Tuesday, October 15, 2013

People let me tell you about my best friend...

Gary picked at the line down his pant leg. He wasn't sure why he had let the salesman at Men’s Wearhouse talk him in to the permanent crease. He didn't even like a crease normally. But he had heard the magic words, “It will make you look taller” and he had fallen for it. Which is ridiculous, how could a crease in his pants make him look taller when he would be sitting down most of the time while wearing them? Oh well, now he was stuck with the crease. First world problems right? Or as his friend Anne would tell him, “Take a spoonful of cement and harden the fuck up, princess.”

Gary closed his eyes for a minute. Deep breath. He could and would make it through today. He hated speaking in public. Hated it. Hated dressing up. Nothing good had ever followed when his mother told him to wear dress shoes. He still believed that to be true. Dress shoes meant endless church services, funerals, weddings, diners at fancy restaurants. All things his 12 year old self rebelled against. And as an adult you could add job interviews, meeting the parents and public speaking to the list. Nothing good ever followed putting on dress shoes, except maybe the time you could take them off again.

Driving across town Anne filled his thoughts again, which often happened when he needed to do something difficult. What would Anne do? They had met when they were 6. She had been in Mrs. Carter’s class and he was with Miss Angel but they were put together in the same reading group. They were Gold Star readers. He had been really proud of this; until Anne pointed out that he was a good reader because he had no friends to play with while she was a good reader because she was smart. Anne wasn't trying to be mean; she was just stating a fact. He hadn't had any friends and so spent all of his time reading and she was very smart. He liked that she told it like it was, not only to him, but to everyone, teachers included. From that day on they were best friends. And because of Anne he ended up with a lot of other friends. She drew people to her like moths to a flame.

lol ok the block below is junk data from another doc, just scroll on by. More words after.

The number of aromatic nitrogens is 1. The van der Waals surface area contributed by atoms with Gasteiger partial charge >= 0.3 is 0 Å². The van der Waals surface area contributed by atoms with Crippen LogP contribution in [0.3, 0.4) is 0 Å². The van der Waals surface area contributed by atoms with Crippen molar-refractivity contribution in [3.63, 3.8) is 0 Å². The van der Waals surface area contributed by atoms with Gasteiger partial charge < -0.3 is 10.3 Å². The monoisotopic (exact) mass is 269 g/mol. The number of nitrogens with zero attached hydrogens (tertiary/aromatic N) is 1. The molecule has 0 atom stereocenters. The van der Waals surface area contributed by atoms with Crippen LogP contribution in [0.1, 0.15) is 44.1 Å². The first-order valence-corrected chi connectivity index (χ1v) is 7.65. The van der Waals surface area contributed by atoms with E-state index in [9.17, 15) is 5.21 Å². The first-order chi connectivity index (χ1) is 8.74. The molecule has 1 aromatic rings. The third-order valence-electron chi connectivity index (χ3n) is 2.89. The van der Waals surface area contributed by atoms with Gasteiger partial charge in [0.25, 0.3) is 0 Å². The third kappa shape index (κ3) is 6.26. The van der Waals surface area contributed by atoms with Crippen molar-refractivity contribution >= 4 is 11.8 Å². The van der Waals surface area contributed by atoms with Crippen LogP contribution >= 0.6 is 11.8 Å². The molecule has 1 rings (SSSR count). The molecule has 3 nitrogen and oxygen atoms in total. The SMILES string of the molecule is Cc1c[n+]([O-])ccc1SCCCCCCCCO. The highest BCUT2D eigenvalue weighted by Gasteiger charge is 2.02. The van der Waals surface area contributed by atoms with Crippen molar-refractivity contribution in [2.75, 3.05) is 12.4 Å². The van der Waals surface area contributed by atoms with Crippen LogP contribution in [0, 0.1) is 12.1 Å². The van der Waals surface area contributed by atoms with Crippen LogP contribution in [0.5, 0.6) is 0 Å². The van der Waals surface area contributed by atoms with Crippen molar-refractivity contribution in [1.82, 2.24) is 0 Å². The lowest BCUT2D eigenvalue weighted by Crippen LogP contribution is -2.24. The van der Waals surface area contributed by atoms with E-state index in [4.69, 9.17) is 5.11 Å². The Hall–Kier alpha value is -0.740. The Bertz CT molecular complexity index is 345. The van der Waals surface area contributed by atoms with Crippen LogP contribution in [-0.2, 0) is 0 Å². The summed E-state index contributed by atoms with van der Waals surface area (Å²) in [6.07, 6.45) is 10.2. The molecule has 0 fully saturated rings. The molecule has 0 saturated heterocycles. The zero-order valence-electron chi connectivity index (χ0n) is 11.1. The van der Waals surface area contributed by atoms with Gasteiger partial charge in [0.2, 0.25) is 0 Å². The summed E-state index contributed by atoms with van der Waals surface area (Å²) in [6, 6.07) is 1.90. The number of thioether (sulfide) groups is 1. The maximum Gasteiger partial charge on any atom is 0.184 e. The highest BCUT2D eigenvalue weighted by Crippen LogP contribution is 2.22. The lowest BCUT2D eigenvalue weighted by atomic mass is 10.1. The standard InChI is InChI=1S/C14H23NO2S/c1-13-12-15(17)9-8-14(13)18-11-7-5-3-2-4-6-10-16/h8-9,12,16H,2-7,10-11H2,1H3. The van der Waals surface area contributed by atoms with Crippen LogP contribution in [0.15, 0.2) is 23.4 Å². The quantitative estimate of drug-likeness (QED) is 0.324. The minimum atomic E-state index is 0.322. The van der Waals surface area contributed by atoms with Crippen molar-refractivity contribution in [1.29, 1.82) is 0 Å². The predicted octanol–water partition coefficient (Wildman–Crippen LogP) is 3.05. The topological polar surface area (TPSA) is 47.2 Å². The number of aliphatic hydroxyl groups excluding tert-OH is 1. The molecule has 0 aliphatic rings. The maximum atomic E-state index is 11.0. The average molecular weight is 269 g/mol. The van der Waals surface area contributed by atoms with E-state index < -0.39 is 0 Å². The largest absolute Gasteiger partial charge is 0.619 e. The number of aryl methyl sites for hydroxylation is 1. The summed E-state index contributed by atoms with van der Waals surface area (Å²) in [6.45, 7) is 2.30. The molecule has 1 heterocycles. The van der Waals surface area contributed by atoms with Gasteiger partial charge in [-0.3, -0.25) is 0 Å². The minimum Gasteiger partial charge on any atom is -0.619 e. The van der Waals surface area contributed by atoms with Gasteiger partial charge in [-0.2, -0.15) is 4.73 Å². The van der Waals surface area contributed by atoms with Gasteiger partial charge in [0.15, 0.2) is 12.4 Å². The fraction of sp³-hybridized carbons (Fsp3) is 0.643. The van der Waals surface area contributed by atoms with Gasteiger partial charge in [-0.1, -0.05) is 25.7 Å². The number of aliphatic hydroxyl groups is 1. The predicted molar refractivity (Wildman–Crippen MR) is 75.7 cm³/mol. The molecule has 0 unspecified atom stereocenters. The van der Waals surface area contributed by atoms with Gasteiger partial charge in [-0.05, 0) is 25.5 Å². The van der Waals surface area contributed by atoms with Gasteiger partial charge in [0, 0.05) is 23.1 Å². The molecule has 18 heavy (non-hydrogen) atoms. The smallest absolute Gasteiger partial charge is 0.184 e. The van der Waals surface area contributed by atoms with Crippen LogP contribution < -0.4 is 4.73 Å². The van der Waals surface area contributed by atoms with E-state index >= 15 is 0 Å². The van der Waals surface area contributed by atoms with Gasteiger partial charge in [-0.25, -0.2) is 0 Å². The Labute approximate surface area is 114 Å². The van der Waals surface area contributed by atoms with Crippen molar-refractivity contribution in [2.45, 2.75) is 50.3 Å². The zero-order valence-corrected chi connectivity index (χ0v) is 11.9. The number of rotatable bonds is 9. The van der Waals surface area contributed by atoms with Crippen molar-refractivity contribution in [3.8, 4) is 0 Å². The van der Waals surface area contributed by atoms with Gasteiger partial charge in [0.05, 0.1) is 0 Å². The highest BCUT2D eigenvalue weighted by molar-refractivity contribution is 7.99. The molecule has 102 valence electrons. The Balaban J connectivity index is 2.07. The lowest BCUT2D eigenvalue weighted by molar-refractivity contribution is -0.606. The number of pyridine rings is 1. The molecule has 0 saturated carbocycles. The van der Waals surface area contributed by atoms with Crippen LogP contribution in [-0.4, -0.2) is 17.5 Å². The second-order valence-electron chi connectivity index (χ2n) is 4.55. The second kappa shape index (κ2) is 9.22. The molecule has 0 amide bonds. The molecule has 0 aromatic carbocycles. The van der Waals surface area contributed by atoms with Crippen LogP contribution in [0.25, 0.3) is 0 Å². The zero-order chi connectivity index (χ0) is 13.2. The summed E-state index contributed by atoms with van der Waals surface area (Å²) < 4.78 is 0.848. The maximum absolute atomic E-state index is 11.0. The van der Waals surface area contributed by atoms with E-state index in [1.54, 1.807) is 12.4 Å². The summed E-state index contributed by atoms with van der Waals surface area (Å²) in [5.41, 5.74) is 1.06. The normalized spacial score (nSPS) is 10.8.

It was hard to explain why exactly. She wasn't who you would picture when you thought of popular girls. Gary’s mother had said that she was the most sober-sided child she had ever met. And it’s true. She wasn't bubbly, or perky, or overly friendly. She didn't have any sort of sense of whimsy about her; clouds never looked like anything but clouds to her. But still, there was just something. She always had an idea of where to go, what to do. She had a strong sense of not only who she was but who you were as well. You couldn't hide from Anne. She would tell you exactly who you were if you tried. And Gary had relied on that strength for as long as he could remember.

When they were 8 they had decided that it would be a good idea to catch tadpoles for a “science experiment.” Basically the experiment was could they catch tadpoles but they still treated it very seriously. They spent a week gathering their equipment, scouting the perfect pond location, getting a crew of adventurers together and giving everyone their assigned parts. Of course it all fell apart once they got to the pond and the excitement of scooping up the swimmers in jars took over. Ten 8 year olds wading through the muck and mud with pant legs rolled up not quite far enough, gloves abandoned in the grass because wet gloves couldn't grip the slick mason jars. It was probably the best morning of his life so far. The plan was for each of them to have a jar of tadpoles and then watch them for a week and then release the frogs back out in to the pond. That was the plan anyway.